The Spanish Civil War is a conflict not oft mentioned in most American history classes. Such classes perhaps merit a brief mention by teachers or perhaps a few pages of a reading assignment, but little time is spent examining the causes, effects, and details of the war. If anything, the Spanish Civil War is featured more prominently in literature classes because of books like For Whom the Bell Tolls and Homage to Catalonia. Perhaps the most well-known part of the war is such because it is the subject of an odd-looking painting by Pablo Picasso. I refer to, of course, of the bombing of Guernica by German bombers on April 25th of 1937.
The Spanish Civil War began in 1936 and multiple nations soon sent troops and weapons to the two sides. In addition to wanting to ensure that their preferred side won the war, many nations intervened in order to test new weapons. The two largest contributors were Fascist Germany and Nazi Germany, which supported Nationalist Spain, but the Soviet Union also provided aid to the Republicans. The German “Volunteers” were part of the Condor Legion, which at the start of the Civil War had flown Nationalist leader Francisco Franco to mainland France from Africa along with the well-trained Army of Africa that he commanded. The Condor Legion was made entirely of personnel from the German Luftwaffe. Germany sent no ground forces, and throughout the war it would aid the Nationalists by carrying out tactical and strategic bombing campaigns and helping supply Nationalist ground forces. Their most famous operation was the bombing of Guernica, a town in the Basque region of Northern Spain. The town of Guernica had proclaimed neutrality in the conflict, although the Basque region as a whole did oppose the Nationalists as the Republicans promised them more autonomy. The Condor Legion, in accordance with a request from the Nationalist side, began bombing the town at 4:30 pm when the market in the center of the town was the busiest. The bombing lasted for three hours and was carried out by Ju 52 and He 111 planes. The estimates of civilians killed vary from 150 to 1650, the smaller number having been provided by local authorities and the other one by the Basque government. The Republican government commissioned Picasso to paint Guernica to commemorate and communicate the horror of the bombing.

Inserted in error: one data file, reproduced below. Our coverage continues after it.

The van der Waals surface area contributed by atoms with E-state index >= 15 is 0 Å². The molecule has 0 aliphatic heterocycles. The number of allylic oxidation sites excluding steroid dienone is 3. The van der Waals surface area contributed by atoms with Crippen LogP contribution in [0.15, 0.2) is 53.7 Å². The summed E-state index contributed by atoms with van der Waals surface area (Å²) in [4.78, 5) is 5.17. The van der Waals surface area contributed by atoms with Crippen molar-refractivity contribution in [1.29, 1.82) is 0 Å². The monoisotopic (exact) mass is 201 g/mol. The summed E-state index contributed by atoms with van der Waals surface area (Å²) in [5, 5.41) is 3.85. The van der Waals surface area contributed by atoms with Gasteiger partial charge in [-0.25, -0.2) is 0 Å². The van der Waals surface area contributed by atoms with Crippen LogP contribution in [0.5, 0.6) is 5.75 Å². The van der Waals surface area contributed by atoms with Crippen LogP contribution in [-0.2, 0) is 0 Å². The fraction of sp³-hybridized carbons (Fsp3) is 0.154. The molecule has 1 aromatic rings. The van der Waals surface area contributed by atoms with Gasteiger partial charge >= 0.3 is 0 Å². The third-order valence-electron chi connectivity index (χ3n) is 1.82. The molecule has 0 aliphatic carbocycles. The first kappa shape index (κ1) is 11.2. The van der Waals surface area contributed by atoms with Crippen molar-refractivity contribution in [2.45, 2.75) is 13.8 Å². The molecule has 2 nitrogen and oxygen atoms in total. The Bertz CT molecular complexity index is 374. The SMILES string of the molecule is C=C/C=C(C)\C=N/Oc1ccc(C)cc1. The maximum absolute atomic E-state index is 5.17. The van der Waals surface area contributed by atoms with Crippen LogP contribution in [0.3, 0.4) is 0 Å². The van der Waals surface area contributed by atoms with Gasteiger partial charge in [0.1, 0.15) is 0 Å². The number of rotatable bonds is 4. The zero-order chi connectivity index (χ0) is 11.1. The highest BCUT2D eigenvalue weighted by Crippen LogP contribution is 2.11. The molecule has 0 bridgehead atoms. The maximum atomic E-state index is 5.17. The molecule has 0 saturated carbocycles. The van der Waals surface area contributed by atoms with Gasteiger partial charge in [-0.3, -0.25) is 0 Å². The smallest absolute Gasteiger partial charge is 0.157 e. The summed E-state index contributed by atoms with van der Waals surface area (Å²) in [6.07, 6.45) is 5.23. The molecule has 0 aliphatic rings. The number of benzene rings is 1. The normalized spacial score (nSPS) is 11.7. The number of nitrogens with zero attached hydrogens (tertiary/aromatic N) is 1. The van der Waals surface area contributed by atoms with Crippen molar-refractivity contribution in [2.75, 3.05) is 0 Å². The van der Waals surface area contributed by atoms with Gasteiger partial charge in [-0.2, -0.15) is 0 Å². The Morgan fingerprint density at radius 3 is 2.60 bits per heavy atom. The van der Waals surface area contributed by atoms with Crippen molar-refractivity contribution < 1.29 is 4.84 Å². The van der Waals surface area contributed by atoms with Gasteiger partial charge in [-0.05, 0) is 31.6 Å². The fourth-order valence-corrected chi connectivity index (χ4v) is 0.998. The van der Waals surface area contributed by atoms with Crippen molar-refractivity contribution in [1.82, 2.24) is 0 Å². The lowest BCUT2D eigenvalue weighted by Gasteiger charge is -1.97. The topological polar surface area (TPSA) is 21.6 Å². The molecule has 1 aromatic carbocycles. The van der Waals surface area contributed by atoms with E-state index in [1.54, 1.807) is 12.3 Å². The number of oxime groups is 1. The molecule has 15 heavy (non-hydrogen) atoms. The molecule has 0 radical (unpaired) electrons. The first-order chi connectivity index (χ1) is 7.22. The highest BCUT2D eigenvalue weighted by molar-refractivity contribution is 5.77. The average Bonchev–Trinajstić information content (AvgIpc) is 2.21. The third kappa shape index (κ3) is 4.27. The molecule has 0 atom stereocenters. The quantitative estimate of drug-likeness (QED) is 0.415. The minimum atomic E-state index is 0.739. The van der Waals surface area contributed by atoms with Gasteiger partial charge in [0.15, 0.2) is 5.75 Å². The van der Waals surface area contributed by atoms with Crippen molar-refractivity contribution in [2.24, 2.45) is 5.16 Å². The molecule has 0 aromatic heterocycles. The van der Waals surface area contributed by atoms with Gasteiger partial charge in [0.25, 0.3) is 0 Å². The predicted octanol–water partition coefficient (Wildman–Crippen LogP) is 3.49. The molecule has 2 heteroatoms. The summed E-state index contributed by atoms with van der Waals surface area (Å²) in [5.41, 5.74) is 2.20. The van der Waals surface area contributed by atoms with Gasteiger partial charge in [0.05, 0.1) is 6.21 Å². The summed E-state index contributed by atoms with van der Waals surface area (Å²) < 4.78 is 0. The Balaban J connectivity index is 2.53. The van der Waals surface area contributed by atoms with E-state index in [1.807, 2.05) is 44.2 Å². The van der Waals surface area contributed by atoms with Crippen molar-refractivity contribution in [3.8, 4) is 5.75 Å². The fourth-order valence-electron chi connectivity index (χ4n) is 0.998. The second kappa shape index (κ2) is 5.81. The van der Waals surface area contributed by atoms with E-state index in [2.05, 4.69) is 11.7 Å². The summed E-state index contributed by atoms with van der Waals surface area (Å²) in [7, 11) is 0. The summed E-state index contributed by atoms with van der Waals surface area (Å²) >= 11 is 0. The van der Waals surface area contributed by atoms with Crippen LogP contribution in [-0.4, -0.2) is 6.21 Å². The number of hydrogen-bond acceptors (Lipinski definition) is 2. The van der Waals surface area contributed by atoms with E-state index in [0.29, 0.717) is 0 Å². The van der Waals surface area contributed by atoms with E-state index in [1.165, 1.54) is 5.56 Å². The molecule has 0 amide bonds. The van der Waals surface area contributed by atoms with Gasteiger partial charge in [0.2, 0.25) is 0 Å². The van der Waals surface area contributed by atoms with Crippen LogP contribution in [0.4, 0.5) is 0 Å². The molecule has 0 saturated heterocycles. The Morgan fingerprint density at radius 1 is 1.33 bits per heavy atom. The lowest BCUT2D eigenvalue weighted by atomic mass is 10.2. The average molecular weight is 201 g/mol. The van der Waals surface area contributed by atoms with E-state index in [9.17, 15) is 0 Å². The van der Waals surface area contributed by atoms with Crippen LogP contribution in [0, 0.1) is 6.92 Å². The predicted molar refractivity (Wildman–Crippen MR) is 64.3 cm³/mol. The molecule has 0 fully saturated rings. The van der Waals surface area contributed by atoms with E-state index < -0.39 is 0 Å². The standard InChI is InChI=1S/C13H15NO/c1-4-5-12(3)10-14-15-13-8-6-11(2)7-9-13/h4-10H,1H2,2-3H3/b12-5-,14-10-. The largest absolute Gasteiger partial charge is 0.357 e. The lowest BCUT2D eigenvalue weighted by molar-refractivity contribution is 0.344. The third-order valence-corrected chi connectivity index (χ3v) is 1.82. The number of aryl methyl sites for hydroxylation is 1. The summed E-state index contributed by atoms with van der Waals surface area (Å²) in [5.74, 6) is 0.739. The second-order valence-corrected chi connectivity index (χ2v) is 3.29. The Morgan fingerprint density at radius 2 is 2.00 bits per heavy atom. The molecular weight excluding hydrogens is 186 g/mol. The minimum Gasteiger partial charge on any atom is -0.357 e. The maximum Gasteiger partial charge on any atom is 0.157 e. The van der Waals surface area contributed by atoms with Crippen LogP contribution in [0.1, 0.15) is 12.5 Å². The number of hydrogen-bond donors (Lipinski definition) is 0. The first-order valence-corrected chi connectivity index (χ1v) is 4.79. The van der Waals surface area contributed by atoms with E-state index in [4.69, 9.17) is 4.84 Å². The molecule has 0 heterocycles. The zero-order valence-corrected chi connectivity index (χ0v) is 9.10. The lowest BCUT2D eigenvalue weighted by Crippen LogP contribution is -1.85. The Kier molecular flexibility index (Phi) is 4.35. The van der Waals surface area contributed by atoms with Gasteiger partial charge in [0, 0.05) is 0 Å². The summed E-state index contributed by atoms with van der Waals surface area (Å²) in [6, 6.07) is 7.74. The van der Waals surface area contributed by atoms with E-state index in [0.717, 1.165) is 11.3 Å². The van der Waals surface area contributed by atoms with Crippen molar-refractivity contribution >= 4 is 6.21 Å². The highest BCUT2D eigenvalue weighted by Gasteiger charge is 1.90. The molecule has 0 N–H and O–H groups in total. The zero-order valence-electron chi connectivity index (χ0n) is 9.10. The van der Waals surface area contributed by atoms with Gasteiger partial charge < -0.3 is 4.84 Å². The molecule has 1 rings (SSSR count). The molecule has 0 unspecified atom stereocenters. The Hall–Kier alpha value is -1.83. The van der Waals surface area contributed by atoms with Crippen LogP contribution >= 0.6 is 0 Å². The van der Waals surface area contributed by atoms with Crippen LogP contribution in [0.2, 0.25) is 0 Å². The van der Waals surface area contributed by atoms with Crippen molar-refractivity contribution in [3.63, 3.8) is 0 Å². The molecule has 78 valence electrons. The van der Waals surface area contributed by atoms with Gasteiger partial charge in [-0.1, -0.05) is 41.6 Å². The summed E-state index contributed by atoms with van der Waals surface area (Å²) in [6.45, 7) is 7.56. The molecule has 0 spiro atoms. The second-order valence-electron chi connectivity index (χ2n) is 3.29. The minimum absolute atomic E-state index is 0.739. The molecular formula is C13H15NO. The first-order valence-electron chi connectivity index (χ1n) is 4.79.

The bombing of Guernica created widespread outrage and increased anti-Fascist sentiment in many nations. New York Times reporter George Steer found concrete evidence that the bombs were German and so proved that the official German position of neutrality in the war was a lie. However, the international revulsion at the bombing did not stop it from being repeated on hundreds of cities in the coming years. Germany would use tactics learned in the Spanish Civil War in its bombings of British and French cities, and the Allies would use strategic bombing to a far greater effect on German and Japanese cities. If a tactic is effective in war, there is little that international condemnation can do to stop its use, especially in a conflict as large as the Second World War. The concept of a civilized war is a fallacy, nations will do whatever is necessary to win, they will not suffer defeat just because the methods necessary to victory are inhumane. Preventing war in the first place is the only real solution, for the rules of war will be broken as soon as one side believes that doing so will give them a necessary advantage.